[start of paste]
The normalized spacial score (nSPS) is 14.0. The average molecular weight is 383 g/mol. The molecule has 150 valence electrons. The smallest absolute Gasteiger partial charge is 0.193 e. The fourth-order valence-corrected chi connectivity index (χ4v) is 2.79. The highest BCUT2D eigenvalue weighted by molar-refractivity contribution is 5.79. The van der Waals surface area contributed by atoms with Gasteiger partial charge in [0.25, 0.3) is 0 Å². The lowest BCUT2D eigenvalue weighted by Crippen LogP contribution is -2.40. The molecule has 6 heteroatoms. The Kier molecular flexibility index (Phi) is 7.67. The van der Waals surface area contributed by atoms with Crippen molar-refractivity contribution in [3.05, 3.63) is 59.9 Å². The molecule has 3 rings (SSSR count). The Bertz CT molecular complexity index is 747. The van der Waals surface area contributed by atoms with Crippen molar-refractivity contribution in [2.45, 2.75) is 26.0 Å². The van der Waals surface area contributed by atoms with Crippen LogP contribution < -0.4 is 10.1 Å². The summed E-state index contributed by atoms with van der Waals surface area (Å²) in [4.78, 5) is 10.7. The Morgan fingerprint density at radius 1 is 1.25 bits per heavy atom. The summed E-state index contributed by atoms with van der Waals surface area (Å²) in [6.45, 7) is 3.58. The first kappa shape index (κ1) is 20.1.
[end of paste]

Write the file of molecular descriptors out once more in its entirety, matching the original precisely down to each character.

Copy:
The normalized spacial score (nSPS) is 14.0. The average molecular weight is 383 g/mol. The molecule has 150 valence electrons. The smallest absolute Gasteiger partial charge is 0.193 e. The fourth-order valence-corrected chi connectivity index (χ4v) is 2.79. The highest BCUT2D eigenvalue weighted by molar-refractivity contribution is 5.79. The van der Waals surface area contributed by atoms with Gasteiger partial charge in [0.25, 0.3) is 0 Å². The lowest BCUT2D eigenvalue weighted by Crippen LogP contribution is -2.40. The molecule has 6 heteroatoms. The Kier molecular flexibility index (Phi) is 7.67. The van der Waals surface area contributed by atoms with Crippen molar-refractivity contribution in [3.05, 3.63) is 59.9 Å². The molecule has 3 rings (SSSR count). The Bertz CT molecular complexity index is 747. The van der Waals surface area contributed by atoms with Crippen molar-refractivity contribution in [2.45, 2.75) is 26.0 Å². The van der Waals surface area contributed by atoms with Crippen LogP contribution < -0.4 is 10.1 Å². The summed E-state index contributed by atoms with van der Waals surface area (Å²) in [4.78, 5) is 10.7. The Morgan fingerprint density at radius 1 is 1.25 bits per heavy atom. The summed E-state index contributed by atoms with van der Waals surface area (Å²) in [6.45, 7) is 3.58. The first kappa shape index (κ1) is 20.1.